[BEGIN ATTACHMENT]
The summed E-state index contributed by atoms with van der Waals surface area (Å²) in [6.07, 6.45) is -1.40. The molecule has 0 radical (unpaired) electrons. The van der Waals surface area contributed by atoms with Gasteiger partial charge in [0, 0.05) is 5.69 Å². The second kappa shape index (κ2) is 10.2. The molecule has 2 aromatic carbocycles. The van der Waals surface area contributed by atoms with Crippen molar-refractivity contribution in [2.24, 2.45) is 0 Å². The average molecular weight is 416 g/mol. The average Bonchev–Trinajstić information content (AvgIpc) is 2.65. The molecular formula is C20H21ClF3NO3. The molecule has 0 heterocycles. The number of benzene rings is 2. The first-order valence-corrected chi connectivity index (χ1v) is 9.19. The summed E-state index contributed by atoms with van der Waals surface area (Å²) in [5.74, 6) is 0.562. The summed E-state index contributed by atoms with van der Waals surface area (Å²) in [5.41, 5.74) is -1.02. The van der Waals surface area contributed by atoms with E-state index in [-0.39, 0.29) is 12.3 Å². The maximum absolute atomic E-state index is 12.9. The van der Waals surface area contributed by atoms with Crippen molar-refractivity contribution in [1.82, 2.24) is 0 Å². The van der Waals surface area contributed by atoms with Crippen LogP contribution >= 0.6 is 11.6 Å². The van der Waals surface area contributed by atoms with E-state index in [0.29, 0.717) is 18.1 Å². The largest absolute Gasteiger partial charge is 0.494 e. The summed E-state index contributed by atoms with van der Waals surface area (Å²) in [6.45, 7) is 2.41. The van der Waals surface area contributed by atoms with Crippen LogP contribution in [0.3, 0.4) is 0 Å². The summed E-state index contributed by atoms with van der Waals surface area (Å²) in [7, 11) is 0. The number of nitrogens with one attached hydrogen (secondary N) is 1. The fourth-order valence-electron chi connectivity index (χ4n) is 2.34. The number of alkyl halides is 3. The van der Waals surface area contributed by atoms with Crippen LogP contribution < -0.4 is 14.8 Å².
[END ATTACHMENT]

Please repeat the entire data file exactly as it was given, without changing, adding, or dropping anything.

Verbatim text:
The summed E-state index contributed by atoms with van der Waals surface area (Å²) in [6.07, 6.45) is -1.40. The molecule has 0 radical (unpaired) electrons. The van der Waals surface area contributed by atoms with Gasteiger partial charge in [0, 0.05) is 5.69 Å². The second kappa shape index (κ2) is 10.2. The molecule has 2 aromatic carbocycles. The van der Waals surface area contributed by atoms with Crippen molar-refractivity contribution in [2.24, 2.45) is 0 Å². The average molecular weight is 416 g/mol. The average Bonchev–Trinajstić information content (AvgIpc) is 2.65. The molecular formula is C20H21ClF3NO3. The molecule has 0 heterocycles. The number of benzene rings is 2. The first-order valence-corrected chi connectivity index (χ1v) is 9.19. The summed E-state index contributed by atoms with van der Waals surface area (Å²) in [5.74, 6) is 0.562. The summed E-state index contributed by atoms with van der Waals surface area (Å²) in [5.41, 5.74) is -1.02. The van der Waals surface area contributed by atoms with E-state index in [-0.39, 0.29) is 12.3 Å². The maximum absolute atomic E-state index is 12.9. The van der Waals surface area contributed by atoms with Crippen molar-refractivity contribution in [1.82, 2.24) is 0 Å². The van der Waals surface area contributed by atoms with Crippen LogP contribution >= 0.6 is 11.6 Å². The van der Waals surface area contributed by atoms with E-state index in [0.29, 0.717) is 18.1 Å². The largest absolute Gasteiger partial charge is 0.494 e. The summed E-state index contributed by atoms with van der Waals surface area (Å²) in [6.45, 7) is 2.41. The van der Waals surface area contributed by atoms with Crippen LogP contribution in [0.3, 0.4) is 0 Å². The summed E-state index contributed by atoms with van der Waals surface area (Å²) in [7, 11) is 0. The number of nitrogens with one attached hydrogen (secondary N) is 1. The fourth-order valence-electron chi connectivity index (χ4n) is 2.34. The number of alkyl halides is 3. The van der Waals surface area contributed by atoms with Crippen LogP contribution < -0.4 is 14.8 Å².